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Q: IRS rules for Original Receipts on business expense reports ( Answered 5 out of 5 stars,   0 Comments )
Subject: IRS rules for Original Receipts on business expense reports
Category: Business and Money > Accounting
Asked by: stephen757-ga
List Price: $25.00
Posted: 25 Jul 2002 14:35 PDT
Expires: 24 Aug 2002 14:35 PDT
Question ID: 45151
What are the IRS rules, if any for having original receipts for
expense reports as opposed to using photocopies or electronic copies?
Subject: Re: IRS rules for Original Receipts on business expense reports
Answered By: weisstho-ga on 25 Jul 2002 21:20 PDT
Rated:5 out of 5 stars
Dear Stephen, 

The short answer is that while original receipts are always preferable
in preparing business expense reports, and while the burden is on you
to justify the expenses that you are deducting, an original receipt is
not a strict necessity for any item of expense. A photocopy or
"electronic copy" will be sufficient but may need to be supplemented
by amplifying information.

Travel, Entertainment, Gift and Car Expenses are discussed in 48 pages
of detail in IRS Publication 463.  This Publication can be downloaded
or browsed at  (you will need
Adobe Acrobat to read this. If you need Adobe Acrobat, it can be
downloaded for free at: )

In IRS PUB 463, please look at Chapter 5, which begins on page 23.
This chapter is entitled “Recordkeeping” and it lays out a lot of
information, for example:

Documentary evidence. You generally must have documentary evidence,
such as receipts canceled checks, or bills, to support your expenses
Documentary evidence is not needed if any of the following conditions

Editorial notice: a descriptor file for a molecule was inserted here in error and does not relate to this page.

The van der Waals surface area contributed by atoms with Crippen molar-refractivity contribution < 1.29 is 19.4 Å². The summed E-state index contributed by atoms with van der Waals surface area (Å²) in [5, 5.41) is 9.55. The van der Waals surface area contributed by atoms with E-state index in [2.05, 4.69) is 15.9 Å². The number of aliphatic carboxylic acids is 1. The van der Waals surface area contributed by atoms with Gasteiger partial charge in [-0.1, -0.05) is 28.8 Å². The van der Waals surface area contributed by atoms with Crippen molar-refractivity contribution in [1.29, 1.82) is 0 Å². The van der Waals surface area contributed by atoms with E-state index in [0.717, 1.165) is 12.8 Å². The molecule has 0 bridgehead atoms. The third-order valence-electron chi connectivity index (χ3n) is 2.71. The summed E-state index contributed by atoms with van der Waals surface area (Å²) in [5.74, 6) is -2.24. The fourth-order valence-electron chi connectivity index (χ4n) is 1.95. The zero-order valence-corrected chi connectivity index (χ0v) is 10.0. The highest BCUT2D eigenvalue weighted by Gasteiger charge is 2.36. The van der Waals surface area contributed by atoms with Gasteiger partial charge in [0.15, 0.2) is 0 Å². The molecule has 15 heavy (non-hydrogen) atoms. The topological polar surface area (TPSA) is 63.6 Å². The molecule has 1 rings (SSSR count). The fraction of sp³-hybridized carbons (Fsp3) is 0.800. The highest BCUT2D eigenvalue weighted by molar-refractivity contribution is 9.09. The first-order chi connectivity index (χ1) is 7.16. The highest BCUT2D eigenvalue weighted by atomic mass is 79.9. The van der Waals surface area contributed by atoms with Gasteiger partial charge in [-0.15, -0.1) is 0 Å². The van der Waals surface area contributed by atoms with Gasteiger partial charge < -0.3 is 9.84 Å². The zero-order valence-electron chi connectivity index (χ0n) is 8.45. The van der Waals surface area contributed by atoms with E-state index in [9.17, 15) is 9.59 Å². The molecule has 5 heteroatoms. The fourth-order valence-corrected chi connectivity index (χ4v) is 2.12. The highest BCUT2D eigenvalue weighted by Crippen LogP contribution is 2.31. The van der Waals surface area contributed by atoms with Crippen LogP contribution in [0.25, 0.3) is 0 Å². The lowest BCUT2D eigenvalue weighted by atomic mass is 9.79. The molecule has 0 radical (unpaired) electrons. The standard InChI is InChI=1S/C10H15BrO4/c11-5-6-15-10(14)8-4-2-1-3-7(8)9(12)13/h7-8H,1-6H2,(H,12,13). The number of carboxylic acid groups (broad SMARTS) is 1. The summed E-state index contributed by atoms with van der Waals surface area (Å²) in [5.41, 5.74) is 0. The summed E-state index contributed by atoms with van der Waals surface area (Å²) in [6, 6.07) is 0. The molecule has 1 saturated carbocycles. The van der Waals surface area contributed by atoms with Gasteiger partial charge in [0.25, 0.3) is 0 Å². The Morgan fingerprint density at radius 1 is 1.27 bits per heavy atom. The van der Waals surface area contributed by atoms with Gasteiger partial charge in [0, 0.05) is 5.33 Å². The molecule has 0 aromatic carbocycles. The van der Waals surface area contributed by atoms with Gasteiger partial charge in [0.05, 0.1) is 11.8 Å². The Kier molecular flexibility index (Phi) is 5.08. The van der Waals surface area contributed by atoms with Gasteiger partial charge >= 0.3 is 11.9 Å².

1) You have meals or lodging expenses while traveling away from home
for which you account to your employer under an accountable plan, and
you use a per diem allowance method that includes meals and/or

2) Your expense, other than lodging, is less than $75.

3) You have a transportation expense for which a receipt is not
readily available.

Adequate evidence. Documentary evidence ordinarily will be considered
adequate if it shows the amount, date, place, and essential character
of the expense.

For example, a hotel receipt is enough to support expenses for
business travel if it has all the following information.
1) The name and location of the hotel. 
2) The dates you stayed there
3) Separate amounts for charges such as lodging, meals, and telephone

A restaurant receipt is enough to prove an expense for a business meal
if it has all of the following information
1) The name and location of the restaurant. 
2) The number of people served.
3) The date and amount of the expense.

If a charge is made for items other than food and beverages, the
receipt must show that this is the case.

Canceled check. A canceled check, together with a bill from the payee,
ordinarily establishes the cost. However, a canceled check by itself
does not prove a business expense without other evidence to show that
it was for a business purpose.

You must keep receipts for 3 years from the date your tax return was
filed. See Pub 463, page 25.

See the discussion entitled “What if I have incomplete records?” at
page 24.

Again, the IRS PUB 463 can be found at

I hope that this is a complete answer to your excellent question. If
for any reason you require amplifying information, before you rate the
question please ask for clarification and I will provide the
additional information as soon as practicable.

Thanks for visiting Google Answers!!


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